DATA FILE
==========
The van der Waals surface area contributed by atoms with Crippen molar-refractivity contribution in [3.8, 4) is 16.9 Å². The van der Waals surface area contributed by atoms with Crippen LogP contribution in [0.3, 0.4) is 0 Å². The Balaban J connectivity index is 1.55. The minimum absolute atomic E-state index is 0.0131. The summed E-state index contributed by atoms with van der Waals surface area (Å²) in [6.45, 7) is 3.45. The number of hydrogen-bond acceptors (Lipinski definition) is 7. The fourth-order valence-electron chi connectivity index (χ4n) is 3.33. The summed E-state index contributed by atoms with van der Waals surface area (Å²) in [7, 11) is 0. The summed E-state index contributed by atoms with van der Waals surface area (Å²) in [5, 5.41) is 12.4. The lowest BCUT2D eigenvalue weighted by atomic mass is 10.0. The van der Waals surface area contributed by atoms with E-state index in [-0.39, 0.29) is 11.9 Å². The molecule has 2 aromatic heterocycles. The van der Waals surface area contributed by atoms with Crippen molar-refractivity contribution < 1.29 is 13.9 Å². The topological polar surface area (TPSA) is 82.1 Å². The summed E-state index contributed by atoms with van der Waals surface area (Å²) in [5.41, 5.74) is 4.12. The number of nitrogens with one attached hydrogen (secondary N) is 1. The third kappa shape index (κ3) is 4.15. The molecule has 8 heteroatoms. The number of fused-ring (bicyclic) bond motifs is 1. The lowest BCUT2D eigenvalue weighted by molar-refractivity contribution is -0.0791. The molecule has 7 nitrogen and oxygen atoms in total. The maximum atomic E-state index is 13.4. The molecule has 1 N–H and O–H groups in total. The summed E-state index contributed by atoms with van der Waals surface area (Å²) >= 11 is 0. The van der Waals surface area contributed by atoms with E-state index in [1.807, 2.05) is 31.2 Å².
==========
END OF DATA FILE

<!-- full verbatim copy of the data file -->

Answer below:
The van der Waals surface area contributed by atoms with Crippen molar-refractivity contribution in [3.8, 4) is 16.9 Å². The van der Waals surface area contributed by atoms with Crippen LogP contribution in [0.3, 0.4) is 0 Å². The Balaban J connectivity index is 1.55. The minimum absolute atomic E-state index is 0.0131. The summed E-state index contributed by atoms with van der Waals surface area (Å²) in [6.45, 7) is 3.45. The number of hydrogen-bond acceptors (Lipinski definition) is 7. The fourth-order valence-electron chi connectivity index (χ4n) is 3.33. The summed E-state index contributed by atoms with van der Waals surface area (Å²) in [7, 11) is 0. The summed E-state index contributed by atoms with van der Waals surface area (Å²) in [5, 5.41) is 12.4. The lowest BCUT2D eigenvalue weighted by atomic mass is 10.0. The van der Waals surface area contributed by atoms with E-state index in [-0.39, 0.29) is 11.9 Å². The molecule has 2 aromatic heterocycles. The van der Waals surface area contributed by atoms with Crippen molar-refractivity contribution < 1.29 is 13.9 Å². The topological polar surface area (TPSA) is 82.1 Å². The summed E-state index contributed by atoms with van der Waals surface area (Å²) in [5.41, 5.74) is 4.12. The number of nitrogens with one attached hydrogen (secondary N) is 1. The third kappa shape index (κ3) is 4.15. The molecule has 8 heteroatoms. The number of fused-ring (bicyclic) bond motifs is 1. The lowest BCUT2D eigenvalue weighted by molar-refractivity contribution is -0.0791. The molecule has 7 nitrogen and oxygen atoms in total. The maximum atomic E-state index is 13.4. The molecule has 1 N–H and O–H groups in total. The summed E-state index contributed by atoms with van der Waals surface area (Å²) >= 11 is 0. The van der Waals surface area contributed by atoms with E-state index in [1.807, 2.05) is 31.2 Å².